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Terminal illness care

What Is Terminal Illness Care?

A study published in the Journal of Pain and Symptom Management defines Terminal Illness as a life-limiting disease with irreversible decline, and survival is expected to be in terms of several months or less. This means that the illness has a very low chance of being cured and will result in death.

The Medicare hospice benefit has defined people who are terminally ill to be those who have a life expectancy of six months or less if the life-limiting illness runs its normal course. A life expectancy of six months or less is one of the eligibility criteria for a hospice grant from Medicare. Medicare requires a certification from both the hospice doctor and the patient’s medical doctor that the patient is terminally ill and is expected to live for six months or less.


What Are Examples Of Terminal Illnesses?

Examples of terminal illnesses include advanced cancer, dementia, Alzheimer’s disease, motor neuron disease (MND), lung disease, neurological diseases like Parkinson’s disease, advanced heart disease, kidney failure, and chronic obstructive pulmonary disease.

The World Health Organization (WHO) has enumerated several diseases based on the need for palliative care services for the majority of adults. 38.5% of adults with chronic cardiovascular diseases need palliative care. Palliative care is also required by 34% of adults with cancer. 10.3% of adults with chronic respiratory diseases are also in demand of palliative care. Palliative care is also needed by 5.7% of adults with Acquired Immunodeficiency Syndrome (AIDS) and 4.8% of adults with diabetes. WHO also states other medical conditions that need palliative care, such as:

  • kidney failure,
  • chronic liver disease,
  • multiple sclerosis,
  • Parkinson’s disease,
  • rheumatoid arthritis,
  • neurological disease,
  • congenital anomalies, and
  • drug-resistant tuberculosis.


How Long Will Someone With A Terminal Illness Live?

A study published in the Journal of Pain and Symptom Management analyzed the remaining lifetime of patients who received an assessment from their physicians that they were terminally ill. The median remaining lifetime for patients included in the study was 55 days, and 37% of them died in the first month. Patients with a noncancer disease had the shortest remaining lifetime of 17 days compared to patients with cancer, with a remaining lifetime of 59 days. Among cancer patients, patients with prostate cancer had the longest remaining lifetime of 76 days, while patients with hematologic cancer were the shortest remaining lifetime of 41 days.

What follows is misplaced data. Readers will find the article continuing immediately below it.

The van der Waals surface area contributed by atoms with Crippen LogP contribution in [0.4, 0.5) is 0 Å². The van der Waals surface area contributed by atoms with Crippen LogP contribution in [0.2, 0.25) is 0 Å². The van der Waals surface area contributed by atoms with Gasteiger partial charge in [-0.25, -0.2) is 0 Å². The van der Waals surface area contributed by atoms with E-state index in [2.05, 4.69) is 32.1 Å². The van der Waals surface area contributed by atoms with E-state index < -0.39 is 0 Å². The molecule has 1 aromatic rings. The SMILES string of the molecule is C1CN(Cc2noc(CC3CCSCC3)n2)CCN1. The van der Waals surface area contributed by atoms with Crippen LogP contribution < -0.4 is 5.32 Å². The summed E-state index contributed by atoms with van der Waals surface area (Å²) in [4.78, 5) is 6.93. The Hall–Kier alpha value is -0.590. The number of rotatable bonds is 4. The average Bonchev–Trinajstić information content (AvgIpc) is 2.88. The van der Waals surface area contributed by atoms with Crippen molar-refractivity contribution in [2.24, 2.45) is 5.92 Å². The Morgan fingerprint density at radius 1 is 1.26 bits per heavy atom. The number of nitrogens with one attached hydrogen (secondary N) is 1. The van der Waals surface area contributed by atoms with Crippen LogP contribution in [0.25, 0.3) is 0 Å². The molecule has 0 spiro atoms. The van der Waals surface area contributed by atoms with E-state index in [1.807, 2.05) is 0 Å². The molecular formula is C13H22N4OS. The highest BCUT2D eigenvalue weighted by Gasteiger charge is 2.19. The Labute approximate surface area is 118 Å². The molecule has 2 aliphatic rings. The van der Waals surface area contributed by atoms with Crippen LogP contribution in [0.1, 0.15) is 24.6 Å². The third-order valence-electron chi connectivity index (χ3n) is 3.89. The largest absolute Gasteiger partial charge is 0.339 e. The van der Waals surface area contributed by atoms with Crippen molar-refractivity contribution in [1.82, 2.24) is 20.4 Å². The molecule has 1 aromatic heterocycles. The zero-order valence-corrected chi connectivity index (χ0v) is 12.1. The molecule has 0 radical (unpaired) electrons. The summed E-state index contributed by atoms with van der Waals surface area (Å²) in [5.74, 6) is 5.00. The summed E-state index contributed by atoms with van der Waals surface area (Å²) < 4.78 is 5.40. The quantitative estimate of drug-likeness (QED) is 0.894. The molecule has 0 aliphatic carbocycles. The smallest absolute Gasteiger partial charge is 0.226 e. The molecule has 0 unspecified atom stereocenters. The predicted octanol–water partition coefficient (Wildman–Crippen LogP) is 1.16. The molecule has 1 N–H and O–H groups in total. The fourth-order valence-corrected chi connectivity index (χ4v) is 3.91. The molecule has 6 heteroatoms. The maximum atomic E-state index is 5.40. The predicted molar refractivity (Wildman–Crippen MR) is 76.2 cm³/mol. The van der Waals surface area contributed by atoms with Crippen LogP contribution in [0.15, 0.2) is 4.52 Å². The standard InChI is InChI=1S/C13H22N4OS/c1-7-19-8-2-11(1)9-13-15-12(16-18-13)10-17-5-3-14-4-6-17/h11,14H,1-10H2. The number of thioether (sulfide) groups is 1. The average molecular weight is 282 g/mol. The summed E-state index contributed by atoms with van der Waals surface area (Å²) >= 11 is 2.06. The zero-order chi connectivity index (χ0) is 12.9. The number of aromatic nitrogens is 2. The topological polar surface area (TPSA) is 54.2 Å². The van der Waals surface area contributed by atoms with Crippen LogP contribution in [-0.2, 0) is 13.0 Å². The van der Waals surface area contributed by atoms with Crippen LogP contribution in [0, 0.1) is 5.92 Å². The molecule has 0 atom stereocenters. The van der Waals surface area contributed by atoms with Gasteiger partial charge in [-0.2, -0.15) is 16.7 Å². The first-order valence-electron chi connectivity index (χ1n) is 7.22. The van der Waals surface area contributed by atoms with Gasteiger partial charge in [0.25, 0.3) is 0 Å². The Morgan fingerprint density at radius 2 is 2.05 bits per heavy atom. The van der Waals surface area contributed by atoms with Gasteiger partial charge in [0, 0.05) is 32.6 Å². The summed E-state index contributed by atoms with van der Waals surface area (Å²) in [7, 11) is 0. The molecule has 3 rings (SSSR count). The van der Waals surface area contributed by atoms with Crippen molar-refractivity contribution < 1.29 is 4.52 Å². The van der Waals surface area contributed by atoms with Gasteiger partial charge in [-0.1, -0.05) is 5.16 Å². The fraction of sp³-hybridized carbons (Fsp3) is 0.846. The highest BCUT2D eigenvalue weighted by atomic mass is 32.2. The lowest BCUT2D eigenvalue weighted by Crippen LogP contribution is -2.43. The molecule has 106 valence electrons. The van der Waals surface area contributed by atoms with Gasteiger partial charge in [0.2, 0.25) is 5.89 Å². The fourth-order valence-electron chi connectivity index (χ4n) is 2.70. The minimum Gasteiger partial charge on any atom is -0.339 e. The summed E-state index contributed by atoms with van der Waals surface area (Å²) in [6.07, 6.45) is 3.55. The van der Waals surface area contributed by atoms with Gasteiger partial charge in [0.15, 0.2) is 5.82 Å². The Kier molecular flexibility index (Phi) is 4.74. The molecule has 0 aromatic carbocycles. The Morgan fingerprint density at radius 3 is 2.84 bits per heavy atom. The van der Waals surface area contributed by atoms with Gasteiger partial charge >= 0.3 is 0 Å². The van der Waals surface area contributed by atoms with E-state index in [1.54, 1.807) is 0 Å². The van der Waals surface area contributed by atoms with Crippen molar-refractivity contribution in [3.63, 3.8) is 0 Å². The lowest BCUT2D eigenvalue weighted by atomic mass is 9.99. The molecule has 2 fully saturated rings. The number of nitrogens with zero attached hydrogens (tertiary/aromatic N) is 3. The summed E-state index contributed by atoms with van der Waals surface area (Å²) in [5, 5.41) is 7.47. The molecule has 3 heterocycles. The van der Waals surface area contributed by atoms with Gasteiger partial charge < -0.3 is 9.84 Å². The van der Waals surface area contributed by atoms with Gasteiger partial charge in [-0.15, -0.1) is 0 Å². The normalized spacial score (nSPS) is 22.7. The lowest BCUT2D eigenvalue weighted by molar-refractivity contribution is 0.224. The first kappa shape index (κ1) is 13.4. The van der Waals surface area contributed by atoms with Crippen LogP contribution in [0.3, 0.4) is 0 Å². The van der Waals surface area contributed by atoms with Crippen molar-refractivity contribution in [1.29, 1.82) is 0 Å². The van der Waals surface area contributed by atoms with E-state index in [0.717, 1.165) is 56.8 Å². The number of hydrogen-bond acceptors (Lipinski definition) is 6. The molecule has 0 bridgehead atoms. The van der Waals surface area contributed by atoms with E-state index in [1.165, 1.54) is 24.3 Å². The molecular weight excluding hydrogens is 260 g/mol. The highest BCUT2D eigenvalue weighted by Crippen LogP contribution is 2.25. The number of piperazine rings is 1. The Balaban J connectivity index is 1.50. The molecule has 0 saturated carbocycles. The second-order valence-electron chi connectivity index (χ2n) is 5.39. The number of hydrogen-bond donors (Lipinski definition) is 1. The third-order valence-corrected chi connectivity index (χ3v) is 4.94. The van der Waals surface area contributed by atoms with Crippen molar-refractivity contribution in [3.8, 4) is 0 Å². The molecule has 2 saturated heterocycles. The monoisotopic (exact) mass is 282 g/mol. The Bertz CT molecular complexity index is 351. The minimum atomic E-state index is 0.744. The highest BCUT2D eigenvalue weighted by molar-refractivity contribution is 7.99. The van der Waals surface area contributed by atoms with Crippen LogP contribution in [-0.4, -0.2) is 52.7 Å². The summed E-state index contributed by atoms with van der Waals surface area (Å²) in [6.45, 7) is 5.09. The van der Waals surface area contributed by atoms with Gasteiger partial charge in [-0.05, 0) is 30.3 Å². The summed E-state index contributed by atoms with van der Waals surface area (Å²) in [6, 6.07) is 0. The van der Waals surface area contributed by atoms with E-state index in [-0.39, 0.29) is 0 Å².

Medicare defines a patient with a terminal illness as someone who is expected to survive in six months or less. This definition is used as one of the bases of Medicare to shoulder the hospice care costs of their beneficiaries.

A patient with a terminal illness’s life expectancy depends on several factors, such as the type of terminal disease, overall health, and the presence of other health conditions. Medical doctors and researchers have developed guidelines to help palliative or hospice doctors to compute the patient’s life expectancy realistically. The first guideline is the Karnofsky performance scale. The Karnofsky performance scale assists physicians in evaluating the patient’s overall level of functioning, such as the ability to do daily activities and take care of oneself. The score is provided as a percentage score, with lower percentage scores meaning shorter life expectancy.

The other guideline used by physicians and palliative doctors is the Palliative prognostic score. The Palliative prognostic score combines the patient’s Karnofsky performance scale, white blood cell and lymphocyte counts, and other factors in order to produce a score ranging from 0 to 17.5, with higher scores meaning shorter life expectancy.